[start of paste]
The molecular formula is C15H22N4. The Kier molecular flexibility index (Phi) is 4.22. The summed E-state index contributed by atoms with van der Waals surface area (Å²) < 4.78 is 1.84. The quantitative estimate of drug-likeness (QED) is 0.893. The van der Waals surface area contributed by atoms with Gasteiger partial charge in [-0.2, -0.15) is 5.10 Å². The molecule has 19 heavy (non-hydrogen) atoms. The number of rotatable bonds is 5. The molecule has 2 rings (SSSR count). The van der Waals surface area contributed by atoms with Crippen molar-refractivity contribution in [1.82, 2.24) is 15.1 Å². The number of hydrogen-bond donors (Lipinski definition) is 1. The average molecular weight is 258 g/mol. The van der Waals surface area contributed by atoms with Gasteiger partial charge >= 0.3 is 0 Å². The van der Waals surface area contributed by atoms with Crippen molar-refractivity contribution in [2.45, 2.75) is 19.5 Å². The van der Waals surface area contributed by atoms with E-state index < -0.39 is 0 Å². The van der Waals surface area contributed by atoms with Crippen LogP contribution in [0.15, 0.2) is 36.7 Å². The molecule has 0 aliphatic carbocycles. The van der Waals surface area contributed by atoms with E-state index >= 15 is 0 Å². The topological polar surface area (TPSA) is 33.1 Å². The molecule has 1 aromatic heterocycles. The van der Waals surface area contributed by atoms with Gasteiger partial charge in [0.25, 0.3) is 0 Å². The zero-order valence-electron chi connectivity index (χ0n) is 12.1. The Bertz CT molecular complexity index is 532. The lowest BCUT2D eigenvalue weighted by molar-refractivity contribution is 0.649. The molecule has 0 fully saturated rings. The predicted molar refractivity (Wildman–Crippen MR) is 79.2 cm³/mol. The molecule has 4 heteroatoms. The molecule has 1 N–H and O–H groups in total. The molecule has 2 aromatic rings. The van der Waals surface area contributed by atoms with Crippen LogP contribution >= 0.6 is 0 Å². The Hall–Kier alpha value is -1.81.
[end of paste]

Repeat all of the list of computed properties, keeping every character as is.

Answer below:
The molecular formula is C15H22N4. The Kier molecular flexibility index (Phi) is 4.22. The summed E-state index contributed by atoms with van der Waals surface area (Å²) < 4.78 is 1.84. The quantitative estimate of drug-likeness (QED) is 0.893. The van der Waals surface area contributed by atoms with Gasteiger partial charge in [-0.2, -0.15) is 5.10 Å². The molecule has 19 heavy (non-hydrogen) atoms. The number of rotatable bonds is 5. The molecule has 2 rings (SSSR count). The van der Waals surface area contributed by atoms with Crippen molar-refractivity contribution in [1.82, 2.24) is 15.1 Å². The number of hydrogen-bond donors (Lipinski definition) is 1. The average molecular weight is 258 g/mol. The van der Waals surface area contributed by atoms with Gasteiger partial charge >= 0.3 is 0 Å². The van der Waals surface area contributed by atoms with Crippen molar-refractivity contribution in [2.45, 2.75) is 19.5 Å². The van der Waals surface area contributed by atoms with E-state index < -0.39 is 0 Å². The van der Waals surface area contributed by atoms with Crippen LogP contribution in [0.15, 0.2) is 36.7 Å². The molecule has 0 aliphatic carbocycles. The van der Waals surface area contributed by atoms with E-state index >= 15 is 0 Å². The topological polar surface area (TPSA) is 33.1 Å². The molecule has 1 aromatic heterocycles. The van der Waals surface area contributed by atoms with Gasteiger partial charge in [0.25, 0.3) is 0 Å². The zero-order valence-electron chi connectivity index (χ0n) is 12.1. The Bertz CT molecular complexity index is 532. The lowest BCUT2D eigenvalue weighted by molar-refractivity contribution is 0.649. The molecule has 0 fully saturated rings. The predicted molar refractivity (Wildman–Crippen MR) is 79.2 cm³/mol. The molecule has 4 heteroatoms. The molecule has 1 N–H and O–H groups in total. The molecule has 2 aromatic rings. The van der Waals surface area contributed by atoms with Crippen LogP contribution >= 0.6 is 0 Å². The Hall–Kier alpha value is -1.81.